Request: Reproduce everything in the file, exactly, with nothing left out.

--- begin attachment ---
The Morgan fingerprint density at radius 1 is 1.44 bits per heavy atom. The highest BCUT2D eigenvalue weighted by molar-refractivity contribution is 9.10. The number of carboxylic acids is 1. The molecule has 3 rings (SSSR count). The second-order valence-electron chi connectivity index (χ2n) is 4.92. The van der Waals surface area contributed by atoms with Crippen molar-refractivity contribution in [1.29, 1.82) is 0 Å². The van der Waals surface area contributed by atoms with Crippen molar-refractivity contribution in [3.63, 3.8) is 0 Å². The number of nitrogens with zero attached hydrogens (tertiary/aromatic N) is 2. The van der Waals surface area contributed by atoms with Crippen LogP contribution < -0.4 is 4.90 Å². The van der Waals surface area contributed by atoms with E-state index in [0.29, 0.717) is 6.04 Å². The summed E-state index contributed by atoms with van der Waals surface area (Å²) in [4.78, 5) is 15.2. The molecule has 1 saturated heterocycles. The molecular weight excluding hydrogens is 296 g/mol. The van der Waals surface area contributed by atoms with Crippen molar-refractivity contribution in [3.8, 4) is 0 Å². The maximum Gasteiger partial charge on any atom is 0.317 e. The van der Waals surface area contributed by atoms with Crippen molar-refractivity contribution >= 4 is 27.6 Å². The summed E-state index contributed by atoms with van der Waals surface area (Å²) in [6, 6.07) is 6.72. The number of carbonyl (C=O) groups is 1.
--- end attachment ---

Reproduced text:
The Morgan fingerprint density at radius 1 is 1.44 bits per heavy atom. The highest BCUT2D eigenvalue weighted by molar-refractivity contribution is 9.10. The number of carboxylic acids is 1. The molecule has 3 rings (SSSR count). The second-order valence-electron chi connectivity index (χ2n) is 4.92. The van der Waals surface area contributed by atoms with Crippen molar-refractivity contribution in [1.29, 1.82) is 0 Å². The van der Waals surface area contributed by atoms with Crippen molar-refractivity contribution in [3.63, 3.8) is 0 Å². The number of nitrogens with zero attached hydrogens (tertiary/aromatic N) is 2. The van der Waals surface area contributed by atoms with Crippen LogP contribution < -0.4 is 4.90 Å². The van der Waals surface area contributed by atoms with E-state index in [0.29, 0.717) is 6.04 Å². The summed E-state index contributed by atoms with van der Waals surface area (Å²) in [4.78, 5) is 15.2. The molecule has 1 saturated heterocycles. The molecular weight excluding hydrogens is 296 g/mol. The van der Waals surface area contributed by atoms with Crippen molar-refractivity contribution in [3.8, 4) is 0 Å². The maximum Gasteiger partial charge on any atom is 0.317 e. The van der Waals surface area contributed by atoms with Crippen molar-refractivity contribution >= 4 is 27.6 Å². The summed E-state index contributed by atoms with van der Waals surface area (Å²) in [6, 6.07) is 6.72. The number of carbonyl (C=O) groups is 1.